• Connecting with the Twelve Holy Nights

    by  • 24 October 2018 • Anthroposophy, Christmas, Extract, The Christian Community, Twelve Holy Nights • 0 Comments

    The period between Christmas and Epiphany – know as the Twelve Holy Nights – is an important time of year. It provides a time for reflection and reconnection with our spiritual selves.

    This abridged extract from The Twelve Holy Nights, shows how we can make the most of this experience. Inspired by Norwegian folklore, Frans Lutters suggests a practical exercise to clarify our purpose heading into the new year.


    During a dark winter, between Christmas and Epiphany long, long ago, Olaf Åsteson had an extraordinary experience which can be viewed as an initiation into the great secrets of existence. After this experience, Olaf had become spirituality stronger and felt better prepared for his responsibilities. The same is true for each one of us. Our lives today place great demands on us requiring vision and decisiveness. Working in a special way with the Holy Nights can give us an inspiring potential to step into the New Year with greater consciousness and enthusiasm.

    A practical exercise

    In our day the time between Christmas and Epiphany is still experienced as a special time of the year. Many people feel the need to visit each other and do nice things with the family. They go to a concert, or a show; they take a walk in the Christmas mood of the countryside, and do many other pleasant things. But there is also frequently a longing for inner deepening and meditative moments. Music, a story, or a good conversation may then feel just right. In recent decades something new seems to be growing around efforts to work concretely with the Holy Nights in a fully contemporary manner.

    Illustration from The Twelve Holy Nights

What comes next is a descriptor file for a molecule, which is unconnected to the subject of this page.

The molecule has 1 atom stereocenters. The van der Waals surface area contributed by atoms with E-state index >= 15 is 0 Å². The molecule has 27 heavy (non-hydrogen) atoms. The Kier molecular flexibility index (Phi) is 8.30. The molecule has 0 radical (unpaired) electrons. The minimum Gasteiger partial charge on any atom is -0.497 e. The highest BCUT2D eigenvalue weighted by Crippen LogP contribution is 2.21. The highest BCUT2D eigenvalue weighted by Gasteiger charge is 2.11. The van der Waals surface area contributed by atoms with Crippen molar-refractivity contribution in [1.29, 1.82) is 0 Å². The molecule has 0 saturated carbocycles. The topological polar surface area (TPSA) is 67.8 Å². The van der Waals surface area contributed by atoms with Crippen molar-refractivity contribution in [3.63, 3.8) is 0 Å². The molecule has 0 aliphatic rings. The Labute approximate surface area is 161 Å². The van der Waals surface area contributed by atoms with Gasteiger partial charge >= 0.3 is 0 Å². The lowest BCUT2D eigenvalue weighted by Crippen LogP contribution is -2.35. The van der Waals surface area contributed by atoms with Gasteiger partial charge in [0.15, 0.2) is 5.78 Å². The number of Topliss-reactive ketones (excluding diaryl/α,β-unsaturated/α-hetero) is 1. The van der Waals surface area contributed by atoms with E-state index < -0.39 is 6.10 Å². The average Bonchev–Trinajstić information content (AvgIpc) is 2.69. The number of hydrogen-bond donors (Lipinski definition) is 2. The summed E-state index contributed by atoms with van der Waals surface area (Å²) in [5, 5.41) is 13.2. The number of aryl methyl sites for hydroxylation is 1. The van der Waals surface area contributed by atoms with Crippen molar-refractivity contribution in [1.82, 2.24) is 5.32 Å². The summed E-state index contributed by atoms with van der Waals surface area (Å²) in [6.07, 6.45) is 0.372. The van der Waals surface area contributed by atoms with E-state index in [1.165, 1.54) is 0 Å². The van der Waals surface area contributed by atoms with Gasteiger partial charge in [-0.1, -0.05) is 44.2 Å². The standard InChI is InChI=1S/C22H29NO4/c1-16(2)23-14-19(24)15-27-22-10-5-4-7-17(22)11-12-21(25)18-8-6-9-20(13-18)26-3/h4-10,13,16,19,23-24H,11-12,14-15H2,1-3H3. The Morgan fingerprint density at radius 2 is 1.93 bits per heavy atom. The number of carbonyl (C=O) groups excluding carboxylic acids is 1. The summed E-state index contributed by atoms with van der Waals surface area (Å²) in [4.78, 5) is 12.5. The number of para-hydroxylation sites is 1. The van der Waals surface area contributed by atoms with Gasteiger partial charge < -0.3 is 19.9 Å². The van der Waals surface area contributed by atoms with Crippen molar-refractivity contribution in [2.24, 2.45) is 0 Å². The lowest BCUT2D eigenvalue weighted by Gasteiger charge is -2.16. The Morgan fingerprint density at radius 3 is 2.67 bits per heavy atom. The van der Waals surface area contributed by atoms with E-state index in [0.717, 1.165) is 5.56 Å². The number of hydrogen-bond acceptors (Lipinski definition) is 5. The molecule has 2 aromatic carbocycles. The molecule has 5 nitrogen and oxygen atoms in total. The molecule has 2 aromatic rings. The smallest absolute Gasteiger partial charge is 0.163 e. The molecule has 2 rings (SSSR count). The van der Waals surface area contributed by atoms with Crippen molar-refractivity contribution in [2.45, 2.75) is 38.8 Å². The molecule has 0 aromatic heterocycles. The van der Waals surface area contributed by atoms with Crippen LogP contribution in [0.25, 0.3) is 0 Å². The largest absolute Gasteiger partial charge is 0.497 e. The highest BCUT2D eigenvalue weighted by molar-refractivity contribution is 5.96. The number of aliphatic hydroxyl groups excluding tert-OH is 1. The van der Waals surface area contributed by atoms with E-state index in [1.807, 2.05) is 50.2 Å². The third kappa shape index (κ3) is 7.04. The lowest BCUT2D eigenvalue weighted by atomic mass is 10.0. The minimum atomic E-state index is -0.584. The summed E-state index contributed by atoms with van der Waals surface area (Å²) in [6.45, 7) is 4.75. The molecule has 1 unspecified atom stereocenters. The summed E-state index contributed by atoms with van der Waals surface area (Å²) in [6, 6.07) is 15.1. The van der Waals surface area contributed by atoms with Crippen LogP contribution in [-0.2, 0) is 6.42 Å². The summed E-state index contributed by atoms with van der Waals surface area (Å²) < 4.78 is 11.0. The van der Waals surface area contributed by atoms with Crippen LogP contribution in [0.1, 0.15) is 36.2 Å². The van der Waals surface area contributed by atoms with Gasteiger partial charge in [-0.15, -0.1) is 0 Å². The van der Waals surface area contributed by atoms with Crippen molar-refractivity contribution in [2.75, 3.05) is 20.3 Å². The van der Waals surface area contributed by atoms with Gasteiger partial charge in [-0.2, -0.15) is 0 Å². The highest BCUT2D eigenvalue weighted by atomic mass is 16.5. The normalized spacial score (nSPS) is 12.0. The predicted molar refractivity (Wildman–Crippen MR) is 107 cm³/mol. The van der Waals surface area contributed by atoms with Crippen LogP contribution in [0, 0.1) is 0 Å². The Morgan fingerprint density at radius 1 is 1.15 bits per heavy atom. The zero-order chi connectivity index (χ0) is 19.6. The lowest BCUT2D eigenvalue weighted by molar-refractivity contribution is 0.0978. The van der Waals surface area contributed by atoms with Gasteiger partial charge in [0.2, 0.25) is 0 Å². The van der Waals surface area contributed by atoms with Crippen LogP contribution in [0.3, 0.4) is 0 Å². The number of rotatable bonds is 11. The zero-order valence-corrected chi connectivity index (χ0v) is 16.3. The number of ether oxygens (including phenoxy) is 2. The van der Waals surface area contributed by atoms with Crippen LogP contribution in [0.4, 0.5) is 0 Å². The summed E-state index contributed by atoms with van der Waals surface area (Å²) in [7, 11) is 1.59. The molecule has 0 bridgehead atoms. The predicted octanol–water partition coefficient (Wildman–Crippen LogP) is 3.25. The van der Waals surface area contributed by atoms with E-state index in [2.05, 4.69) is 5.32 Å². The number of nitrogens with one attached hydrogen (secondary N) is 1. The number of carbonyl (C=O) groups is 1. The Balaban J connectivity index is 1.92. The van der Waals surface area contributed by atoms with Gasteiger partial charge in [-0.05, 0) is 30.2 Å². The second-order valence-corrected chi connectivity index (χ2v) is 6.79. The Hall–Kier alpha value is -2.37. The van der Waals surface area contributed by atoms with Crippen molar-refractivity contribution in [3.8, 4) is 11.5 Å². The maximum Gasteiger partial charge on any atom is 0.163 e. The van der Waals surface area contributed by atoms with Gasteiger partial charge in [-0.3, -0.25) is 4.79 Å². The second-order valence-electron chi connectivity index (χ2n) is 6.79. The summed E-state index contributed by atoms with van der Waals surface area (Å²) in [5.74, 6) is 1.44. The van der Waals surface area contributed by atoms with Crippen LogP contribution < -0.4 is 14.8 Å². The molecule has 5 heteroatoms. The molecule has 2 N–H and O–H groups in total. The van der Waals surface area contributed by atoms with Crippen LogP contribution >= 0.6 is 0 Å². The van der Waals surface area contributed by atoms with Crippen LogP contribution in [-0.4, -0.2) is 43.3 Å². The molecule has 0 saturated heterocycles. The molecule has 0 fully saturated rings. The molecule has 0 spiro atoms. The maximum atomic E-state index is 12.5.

Increasingly people use the time between Christmas and Epiphany for reflection, bringing things to consciousness. Groups have formed in the course of time of people who support each other for the preparation and actively work with the time of the Holy Nights. I had the good fortune to assist at many of such gatherings. Year after year a fruitful way of working grew to take advantage of this time ‘between the years’ in an agile yet earnest manner. Out of this work I would like to suggest a number of ways to make the time of the Holy Nights an inspiring and creative experience.

    The day and night book

    First of all, you can decide to pay attention to your dreams every night. Just like Olaf Åsteson you will notice that this resolution alone already has an influence on the quality of your dreams and the clarity with which they stay with you after you wake up. You can strengthen this resolution by using a notebook or sketchbook so as not to forget the dreams. For the frustration with dreams is that they fade so quickly if we do nothing with them. Thus, once we have made this preparation, a notebook or sketchbook is waiting for us by our bedside at Christmas Eve.

    Christmas Eve

    Then the time has come. In the evening of December 24 open the notebook. And now follows an important decision. For in this evening of the birth of the Christ Child you write on the first page the subject you want to work with this year during the Holy Nights. You have endless possibilities for this theme, and therefore it is good to start contemplating some of these already during Advent, the time of preparation for Christmas. The idea is that you stay with the same theme throughout the whole period of the Holy Nights.

    Evening work

    Every night we write or draw something about the chosen theme that occurred to us or came up in conversation.

    If we consistently do something concrete with the notebook or sketchbook every evening, we create an opening for very special experiences. Why is this work in the evening so important? Many years’ experience show that this activity if comparable to putting a stamp on the envelope of a letter. But now, this letter is going to a very particular part of our world, namely the world where we sojourn every night, especially during the Holy Nights. The subject we work with those twelve nights acts like a focal point on our experiences in the night and brings, when we wake up, significant ideas and dreams.


    About The Twelve Holy Nights

    The Twelve Holy Nights provides an inspiring opportunity to start the new year with revitalised consciousness and enthusiasm. It draws on Norwegian folkore to help us find spiritual calm and renewal as the New Year begins.

    Author and experienced Waldorf teacher Frans Lutters has led many workshops on this theme. His insights are collected in the commentary and meditations in this book, alongside the text of the Dream Song.

     

     

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